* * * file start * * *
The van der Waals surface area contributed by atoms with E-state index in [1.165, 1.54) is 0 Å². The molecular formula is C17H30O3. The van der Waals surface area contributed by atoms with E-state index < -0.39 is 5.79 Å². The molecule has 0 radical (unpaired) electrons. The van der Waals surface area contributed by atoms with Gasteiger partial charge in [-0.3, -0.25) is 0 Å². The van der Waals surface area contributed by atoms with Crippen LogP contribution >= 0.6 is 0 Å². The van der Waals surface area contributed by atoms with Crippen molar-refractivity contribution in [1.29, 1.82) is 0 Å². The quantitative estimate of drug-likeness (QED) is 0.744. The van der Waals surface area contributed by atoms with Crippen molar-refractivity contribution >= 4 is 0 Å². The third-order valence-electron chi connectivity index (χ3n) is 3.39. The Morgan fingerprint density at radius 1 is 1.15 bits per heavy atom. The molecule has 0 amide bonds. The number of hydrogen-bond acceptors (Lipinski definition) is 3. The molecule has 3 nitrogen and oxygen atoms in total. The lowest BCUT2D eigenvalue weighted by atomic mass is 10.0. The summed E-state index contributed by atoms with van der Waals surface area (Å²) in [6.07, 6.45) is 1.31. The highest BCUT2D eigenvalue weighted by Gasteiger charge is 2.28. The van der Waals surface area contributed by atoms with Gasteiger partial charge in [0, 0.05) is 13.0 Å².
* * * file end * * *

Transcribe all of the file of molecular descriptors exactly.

The van der Waals surface area contributed by atoms with E-state index in [1.165, 1.54) is 0 Å². The molecular formula is C17H30O3. The van der Waals surface area contributed by atoms with E-state index < -0.39 is 5.79 Å². The molecule has 0 radical (unpaired) electrons. The van der Waals surface area contributed by atoms with Gasteiger partial charge in [-0.3, -0.25) is 0 Å². The van der Waals surface area contributed by atoms with Crippen LogP contribution >= 0.6 is 0 Å². The van der Waals surface area contributed by atoms with Crippen molar-refractivity contribution in [1.29, 1.82) is 0 Å². The quantitative estimate of drug-likeness (QED) is 0.744. The van der Waals surface area contributed by atoms with Crippen molar-refractivity contribution >= 4 is 0 Å². The third-order valence-electron chi connectivity index (χ3n) is 3.39. The Morgan fingerprint density at radius 1 is 1.15 bits per heavy atom. The molecule has 0 amide bonds. The number of hydrogen-bond acceptors (Lipinski definition) is 3. The molecule has 3 nitrogen and oxygen atoms in total. The lowest BCUT2D eigenvalue weighted by atomic mass is 10.0. The summed E-state index contributed by atoms with van der Waals surface area (Å²) in [6.07, 6.45) is 1.31. The highest BCUT2D eigenvalue weighted by Gasteiger charge is 2.28. The van der Waals surface area contributed by atoms with Gasteiger partial charge in [0, 0.05) is 13.0 Å².